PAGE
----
Built back better in Aceh five years after tsunami
By Bill Tarrant
BANDA ACEH, Indonesia (Reuters) – The ship almost looks like it belongs in the neighbourhood, swept miles inland almost five years ago after a cataclysmic earthquake spawned the worst tsunami known to mankind.
Local touts in Banda Aceh escort tourists around the 2,600-tonne PLTD Apung I, recalling a sunny Sunday morning on December 26, 2004 when the earth shook for almost 10 minutes.
As people ran in panic from their homes, waves taller than the palm trees in their yards and speeding across the ocean as fast as a jet plane crashed into lives here on the western tip of Indonesia’s Sumatra island and around the Indian Ocean rim, killing at least 226,00 people.
Former U.S. Secretary of State Colin Powell, flying over Banda Aceh in January 2005, said the city looked like it had “just been hit by a nuclear weapon. Completely flattened.” In fact, the 9.15 quake, second-most powerful ever recorded, hit with a force equal to 1,500 times the Hiroshima atomic bomb.
When I last came here four years ago, the ship sat like a hulking horror amid rubble as far as the eye could see. Survivors huddled in tents nearby cared for by charities.
Now, the view from the top deck of the ship is of tidy new neighbourhoods built with some of the $6.7 billion (4.1 billion pounds) that poured into Aceh. Children play on swings in the Tsunmai Education Park next to it.
“I would say that on balance we did build back better, and I think they are better positioned to face the future,” former U.S. President Bill Clinton, the U.N. special envoy for the tsunami recovery effort said in an interview in New York.
A rainbow spans a cobalt sky between the ship and a new $7.2 million, four-storey, ship-shaped tsunami museum, opening this week, a few blocks away.
Not a trace of the quake and tsunami can be seen.
From all appearances they did build back better in Aceh, though appearances can sometimes be deceiving.
HOUSE NOT ALWAYS A HOME
Salawati is among those who have put their lives back together, in some ways better than before. When Reuters first met her days after the tsunami, she and her extended family were living in tents pitched on the rubble of their homes on the family compound. Two of her three children died in the tsunami.
Her surviving son had recurring nightmares that another giant wave would come and wipe out the family. Those have now subsided.
The United Nations Human settlements programme rebuilt their homes. The Indonesian reconstruction agency (BRR) brought her to Jakarta for food industry training. Now she makes a shredded fish product that Indonesians like to mix with their rice.
“Mine is number one in Aceh,” she says, producing a certificate that attests to that. “I have a big dream of exporting throughout Indonesia, even abroad.”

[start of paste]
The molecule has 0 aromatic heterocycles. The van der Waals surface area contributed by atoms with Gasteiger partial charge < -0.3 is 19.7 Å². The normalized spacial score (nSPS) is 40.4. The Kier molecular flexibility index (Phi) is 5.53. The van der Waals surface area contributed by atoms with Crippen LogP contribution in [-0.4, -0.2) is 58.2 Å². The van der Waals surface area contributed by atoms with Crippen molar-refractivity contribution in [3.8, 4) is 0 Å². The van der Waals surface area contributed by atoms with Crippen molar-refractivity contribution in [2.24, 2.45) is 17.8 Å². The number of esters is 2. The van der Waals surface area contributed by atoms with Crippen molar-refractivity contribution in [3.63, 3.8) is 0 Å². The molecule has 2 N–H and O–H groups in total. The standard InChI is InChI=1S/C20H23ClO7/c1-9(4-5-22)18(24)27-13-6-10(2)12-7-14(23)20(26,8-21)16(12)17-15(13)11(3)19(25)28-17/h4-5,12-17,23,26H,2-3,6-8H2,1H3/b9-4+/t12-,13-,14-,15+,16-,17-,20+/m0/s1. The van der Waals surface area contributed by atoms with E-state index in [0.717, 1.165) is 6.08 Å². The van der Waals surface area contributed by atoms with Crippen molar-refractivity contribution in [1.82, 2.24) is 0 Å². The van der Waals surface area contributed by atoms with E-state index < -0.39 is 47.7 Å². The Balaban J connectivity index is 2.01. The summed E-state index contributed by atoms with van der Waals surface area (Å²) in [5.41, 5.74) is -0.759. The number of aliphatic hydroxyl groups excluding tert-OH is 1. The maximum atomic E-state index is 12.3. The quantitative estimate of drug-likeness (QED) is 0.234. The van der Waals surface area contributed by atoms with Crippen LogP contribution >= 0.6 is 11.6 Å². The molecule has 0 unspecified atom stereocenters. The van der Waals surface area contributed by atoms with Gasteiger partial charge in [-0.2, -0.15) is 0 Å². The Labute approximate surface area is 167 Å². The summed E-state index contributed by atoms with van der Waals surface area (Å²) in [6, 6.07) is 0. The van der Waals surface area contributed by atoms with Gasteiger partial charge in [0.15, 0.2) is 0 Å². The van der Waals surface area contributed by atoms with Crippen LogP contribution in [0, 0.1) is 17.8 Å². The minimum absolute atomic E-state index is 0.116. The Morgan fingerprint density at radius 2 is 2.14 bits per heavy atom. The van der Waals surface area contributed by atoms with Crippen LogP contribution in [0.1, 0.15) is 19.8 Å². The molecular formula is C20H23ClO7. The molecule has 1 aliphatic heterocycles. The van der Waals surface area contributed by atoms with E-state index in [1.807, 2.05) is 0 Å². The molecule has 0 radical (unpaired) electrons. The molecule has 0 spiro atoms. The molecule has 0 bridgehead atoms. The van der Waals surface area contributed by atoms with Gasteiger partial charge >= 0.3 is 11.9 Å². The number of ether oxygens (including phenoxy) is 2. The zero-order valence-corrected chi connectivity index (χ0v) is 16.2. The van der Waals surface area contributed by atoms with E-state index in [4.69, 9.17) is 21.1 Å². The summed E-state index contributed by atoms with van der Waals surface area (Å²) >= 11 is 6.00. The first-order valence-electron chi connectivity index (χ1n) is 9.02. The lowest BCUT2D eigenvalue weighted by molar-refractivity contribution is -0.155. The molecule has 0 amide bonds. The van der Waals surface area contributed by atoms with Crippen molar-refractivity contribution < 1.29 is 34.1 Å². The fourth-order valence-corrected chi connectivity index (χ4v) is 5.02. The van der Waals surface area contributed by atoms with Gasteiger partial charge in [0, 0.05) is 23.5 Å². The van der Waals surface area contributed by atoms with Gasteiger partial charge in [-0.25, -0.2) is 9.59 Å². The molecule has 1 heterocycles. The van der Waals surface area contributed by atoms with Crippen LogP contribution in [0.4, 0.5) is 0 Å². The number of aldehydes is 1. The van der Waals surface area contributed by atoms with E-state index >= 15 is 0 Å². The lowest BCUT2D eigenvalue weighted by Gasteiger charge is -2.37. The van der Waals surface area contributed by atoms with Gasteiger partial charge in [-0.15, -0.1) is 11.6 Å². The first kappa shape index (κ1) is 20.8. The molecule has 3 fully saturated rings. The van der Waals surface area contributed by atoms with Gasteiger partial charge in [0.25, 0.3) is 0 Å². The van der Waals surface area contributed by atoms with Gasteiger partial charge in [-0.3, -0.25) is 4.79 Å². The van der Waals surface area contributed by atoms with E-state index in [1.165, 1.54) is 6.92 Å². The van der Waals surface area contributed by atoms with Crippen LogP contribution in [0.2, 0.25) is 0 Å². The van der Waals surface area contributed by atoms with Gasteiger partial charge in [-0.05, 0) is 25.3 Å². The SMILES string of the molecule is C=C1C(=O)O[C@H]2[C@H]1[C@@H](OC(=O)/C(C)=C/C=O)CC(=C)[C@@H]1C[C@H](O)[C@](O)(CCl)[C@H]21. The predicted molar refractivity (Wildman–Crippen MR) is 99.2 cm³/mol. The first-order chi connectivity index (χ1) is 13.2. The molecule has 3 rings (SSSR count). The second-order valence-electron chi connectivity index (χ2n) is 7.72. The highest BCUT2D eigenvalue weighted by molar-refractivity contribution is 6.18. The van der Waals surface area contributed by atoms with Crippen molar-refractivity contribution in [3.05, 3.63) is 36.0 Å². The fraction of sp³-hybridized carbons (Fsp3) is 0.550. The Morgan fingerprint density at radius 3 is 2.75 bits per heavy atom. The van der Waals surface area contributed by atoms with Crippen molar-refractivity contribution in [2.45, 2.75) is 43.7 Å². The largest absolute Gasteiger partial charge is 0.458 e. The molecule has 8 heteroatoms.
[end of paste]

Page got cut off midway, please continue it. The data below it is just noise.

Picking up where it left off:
She’s not so proud of the house, which at 36 sq metres is smaller than her old one. Another house on the compound, built by an Indonesian housing agency, looks decidedly rickety, which is why a relative who was supposed to move into it is still renting.
It’s a common refrain in Aceh. Everyone is impressed with the roads, the offices, the schools and the mosques that have been built. Not that many seem to like their houses, no matter how nice they appear.
Maimun, who lives in a house built by a charity in the ship
neighbourhood, offers an explanation. “My house is okay, but if I’d done it myself it would have been a lot better.”
Kuntoro Mangkusubroto, the much admired chief of the BRR that oversaw the recovery effort and who is now the reform czar in the Indonesian president’s office, agreed with that sentiment. He said in an interview if he had to do it over again, he’d get the Acehnese to help rebuild their own homes.
“When they were in the barracks (temporary quarters), they got free food, milk and medicines … But when they got the house, they asked ‘Why do I have to pay for electricity, water.'”
The government tried that new tact after a devastating earthquake near Yogyakarta in 2006, giving direct grants to the displaced with information on the standards they were to follow in rebuilding their own homes. Surveys showed high satisfaction with the results, even when the building quality was dubious.
The Turkish Red Cross built hundreds of tidy houses with cute gardens in the coastal town of Lampuuk, known as the place where the tsunami travelled the furthest inland — some 7 km (4 miles) until it smacked into steep hillsides that once showed wave marks 10 metres high.
Bill Clinton and former president George H.W. Bush came here and raised money for the town, whose only structure left standing was the 125-year-old Baiturrahim mosque.
On this day, a long line of dump trucks snaked through the main street, renamed “the Bill Clinton/George Bush Road,” building new roads for the town, which has new village offices, a school, clinic, convenience store and gift shop.
The houses have toilets and running water. The mosque has been beautifully restored. People here seem much better off than most places I’ve visited in Indonesia.
But while the physical debris has been cleared, the emotional wreckage remains for some. At a traditional roadside coffee shop, a handful of young men feel a bit at loose ends. Almost none of them have jobs, none are married.
The tsunami killed a disproportionate number of women, few of whom could swim, encumbered by the sarongs they were wearing, and trying futilely for the most part to hold onto the hands of their children as they ran from the waves.
“No job. No women, no cry,” says Andi Rahman, 30. “You know that Bob Marley song? The aid groups helped build houses, and the government has given job training, but no one is bringing in women to aid us,” he added, with a smile.